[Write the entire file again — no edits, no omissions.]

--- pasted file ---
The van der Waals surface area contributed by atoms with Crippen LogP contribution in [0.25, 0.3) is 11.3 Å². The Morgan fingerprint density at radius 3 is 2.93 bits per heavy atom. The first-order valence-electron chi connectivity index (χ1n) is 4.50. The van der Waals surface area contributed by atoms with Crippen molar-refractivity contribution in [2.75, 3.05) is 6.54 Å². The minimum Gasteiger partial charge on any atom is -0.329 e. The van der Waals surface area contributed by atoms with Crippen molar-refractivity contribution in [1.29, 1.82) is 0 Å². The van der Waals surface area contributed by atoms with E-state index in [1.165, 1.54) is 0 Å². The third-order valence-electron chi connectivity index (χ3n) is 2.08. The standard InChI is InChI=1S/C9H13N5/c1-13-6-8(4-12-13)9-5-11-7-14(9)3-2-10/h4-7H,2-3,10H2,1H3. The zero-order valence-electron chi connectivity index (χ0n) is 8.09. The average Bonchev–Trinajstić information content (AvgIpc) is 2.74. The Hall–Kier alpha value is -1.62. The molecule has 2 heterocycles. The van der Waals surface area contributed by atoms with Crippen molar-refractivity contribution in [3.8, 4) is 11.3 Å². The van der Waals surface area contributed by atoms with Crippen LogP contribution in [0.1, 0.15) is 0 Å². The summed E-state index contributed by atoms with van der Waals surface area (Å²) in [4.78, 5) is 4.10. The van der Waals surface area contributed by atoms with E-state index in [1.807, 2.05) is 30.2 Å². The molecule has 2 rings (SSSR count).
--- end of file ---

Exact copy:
The van der Waals surface area contributed by atoms with Crippen LogP contribution in [0.25, 0.3) is 11.3 Å². The Morgan fingerprint density at radius 3 is 2.93 bits per heavy atom. The first-order valence-electron chi connectivity index (χ1n) is 4.50. The van der Waals surface area contributed by atoms with Crippen molar-refractivity contribution in [2.75, 3.05) is 6.54 Å². The minimum Gasteiger partial charge on any atom is -0.329 e. The van der Waals surface area contributed by atoms with Crippen molar-refractivity contribution in [1.29, 1.82) is 0 Å². The van der Waals surface area contributed by atoms with E-state index in [1.165, 1.54) is 0 Å². The third-order valence-electron chi connectivity index (χ3n) is 2.08. The standard InChI is InChI=1S/C9H13N5/c1-13-6-8(4-12-13)9-5-11-7-14(9)3-2-10/h4-7H,2-3,10H2,1H3. The zero-order valence-electron chi connectivity index (χ0n) is 8.09. The average Bonchev–Trinajstić information content (AvgIpc) is 2.74. The Hall–Kier alpha value is -1.62. The molecule has 2 heterocycles. The van der Waals surface area contributed by atoms with Crippen molar-refractivity contribution in [3.8, 4) is 11.3 Å². The van der Waals surface area contributed by atoms with Crippen LogP contribution in [0.1, 0.15) is 0 Å². The summed E-state index contributed by atoms with van der Waals surface area (Å²) in [4.78, 5) is 4.10. The van der Waals surface area contributed by atoms with E-state index in [1.807, 2.05) is 30.2 Å². The molecule has 2 rings (SSSR count).